“There is one more good thing about Winter — he brings Christmas. Through the bleak December the thought of the coming festival is pleasant — like the reflection of a fire on our faces…. Christmas-day is the pleasantest day in the whole year. On that day we think tenderly of distant friends; we strive to forgive injuries — to close accounts with ourselves and the world — to begin the new year with a white leaf, and a trust that the chapter of life about to be written will contain more notable entries, a fairer sprinkling of good actions, fewer erasures made in blushes, and fewer ugly blots than some of the earlier ones. And to make Christmas perfect, the ground should be covered and the trees draped with snow; the bleak world outside should make us enjoy all the more keenly the comforts we possess; and above all, it should make us remember the poor and the needy; for a charitable deed is the best close of any chapter of our lives, and the best promise, too, for the record about to be begun.”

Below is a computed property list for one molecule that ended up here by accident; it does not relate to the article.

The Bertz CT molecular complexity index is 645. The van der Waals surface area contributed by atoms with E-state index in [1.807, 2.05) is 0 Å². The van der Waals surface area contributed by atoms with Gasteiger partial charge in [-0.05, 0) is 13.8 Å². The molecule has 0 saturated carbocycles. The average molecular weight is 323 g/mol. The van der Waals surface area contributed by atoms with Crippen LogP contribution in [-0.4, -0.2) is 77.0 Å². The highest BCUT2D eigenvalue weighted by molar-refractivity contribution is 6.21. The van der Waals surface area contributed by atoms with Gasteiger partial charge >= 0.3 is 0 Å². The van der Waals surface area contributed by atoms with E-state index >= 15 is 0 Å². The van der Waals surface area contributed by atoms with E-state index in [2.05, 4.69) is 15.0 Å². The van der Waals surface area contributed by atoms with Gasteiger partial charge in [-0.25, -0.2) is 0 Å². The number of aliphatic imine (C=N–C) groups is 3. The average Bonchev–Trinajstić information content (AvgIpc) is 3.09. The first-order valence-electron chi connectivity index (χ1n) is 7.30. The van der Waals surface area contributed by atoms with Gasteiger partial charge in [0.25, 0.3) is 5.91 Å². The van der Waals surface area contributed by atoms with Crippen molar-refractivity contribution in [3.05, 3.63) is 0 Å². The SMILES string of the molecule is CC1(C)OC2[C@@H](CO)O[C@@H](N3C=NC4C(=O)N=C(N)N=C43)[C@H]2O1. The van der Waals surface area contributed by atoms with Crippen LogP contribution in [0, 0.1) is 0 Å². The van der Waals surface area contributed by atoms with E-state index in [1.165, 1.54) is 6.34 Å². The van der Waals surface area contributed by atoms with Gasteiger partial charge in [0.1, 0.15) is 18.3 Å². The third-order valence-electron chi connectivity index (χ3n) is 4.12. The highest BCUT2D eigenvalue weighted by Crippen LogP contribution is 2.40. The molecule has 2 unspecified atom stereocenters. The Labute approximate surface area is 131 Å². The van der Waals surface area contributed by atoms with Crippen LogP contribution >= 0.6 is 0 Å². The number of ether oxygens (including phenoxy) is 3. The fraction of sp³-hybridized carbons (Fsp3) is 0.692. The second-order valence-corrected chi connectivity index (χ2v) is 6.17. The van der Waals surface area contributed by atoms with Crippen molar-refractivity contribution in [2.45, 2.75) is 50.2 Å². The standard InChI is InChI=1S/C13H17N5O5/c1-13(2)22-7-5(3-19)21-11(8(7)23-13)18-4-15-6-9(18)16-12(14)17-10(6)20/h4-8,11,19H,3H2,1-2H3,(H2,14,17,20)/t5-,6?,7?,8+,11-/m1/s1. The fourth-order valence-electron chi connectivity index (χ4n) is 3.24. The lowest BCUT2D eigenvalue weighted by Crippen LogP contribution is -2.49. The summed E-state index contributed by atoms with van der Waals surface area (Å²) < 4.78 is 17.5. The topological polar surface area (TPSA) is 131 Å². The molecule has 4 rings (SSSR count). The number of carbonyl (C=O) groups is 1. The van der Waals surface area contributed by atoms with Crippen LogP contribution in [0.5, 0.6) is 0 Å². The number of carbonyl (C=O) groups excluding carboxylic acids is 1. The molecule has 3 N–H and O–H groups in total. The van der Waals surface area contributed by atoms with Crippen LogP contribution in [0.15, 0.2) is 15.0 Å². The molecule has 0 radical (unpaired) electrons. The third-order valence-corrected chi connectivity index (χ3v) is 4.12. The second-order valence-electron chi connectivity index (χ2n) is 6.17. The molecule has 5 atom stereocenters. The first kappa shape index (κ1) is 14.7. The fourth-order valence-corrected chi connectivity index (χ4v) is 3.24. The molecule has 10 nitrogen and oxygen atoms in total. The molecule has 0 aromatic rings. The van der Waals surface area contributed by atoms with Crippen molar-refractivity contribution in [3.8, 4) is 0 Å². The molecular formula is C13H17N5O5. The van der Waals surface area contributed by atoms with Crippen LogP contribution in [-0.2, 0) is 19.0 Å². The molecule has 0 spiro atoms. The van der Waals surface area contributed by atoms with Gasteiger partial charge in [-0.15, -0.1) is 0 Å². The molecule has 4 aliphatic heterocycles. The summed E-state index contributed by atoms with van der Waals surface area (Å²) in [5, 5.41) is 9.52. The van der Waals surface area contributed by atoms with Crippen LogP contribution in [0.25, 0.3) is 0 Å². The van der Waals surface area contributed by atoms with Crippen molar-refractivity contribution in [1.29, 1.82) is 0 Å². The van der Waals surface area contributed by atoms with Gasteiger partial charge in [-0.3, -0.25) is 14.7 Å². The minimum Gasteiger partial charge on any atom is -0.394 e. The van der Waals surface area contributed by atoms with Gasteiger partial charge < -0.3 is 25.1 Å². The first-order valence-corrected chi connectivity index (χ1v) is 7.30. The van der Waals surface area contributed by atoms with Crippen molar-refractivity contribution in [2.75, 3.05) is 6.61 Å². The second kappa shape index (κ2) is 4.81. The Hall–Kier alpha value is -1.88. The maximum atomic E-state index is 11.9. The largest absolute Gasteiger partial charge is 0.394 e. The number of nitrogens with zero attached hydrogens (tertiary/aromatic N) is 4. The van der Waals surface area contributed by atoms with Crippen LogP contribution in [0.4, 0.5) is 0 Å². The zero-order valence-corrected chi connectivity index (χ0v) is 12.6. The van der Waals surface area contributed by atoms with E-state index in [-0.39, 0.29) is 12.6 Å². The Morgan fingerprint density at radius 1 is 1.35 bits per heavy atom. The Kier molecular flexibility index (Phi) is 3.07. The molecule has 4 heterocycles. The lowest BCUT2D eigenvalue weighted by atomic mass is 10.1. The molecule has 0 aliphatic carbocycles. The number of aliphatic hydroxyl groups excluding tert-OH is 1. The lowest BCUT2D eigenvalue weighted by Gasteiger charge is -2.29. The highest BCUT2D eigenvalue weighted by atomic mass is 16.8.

~Alexander Smith, “Winter,” (Scottish poet and essayist; 1829 – 1867)

Thoughtfully shared by Betty Hanselman

Gardener’s wife (& “Christmas All Year” advocate)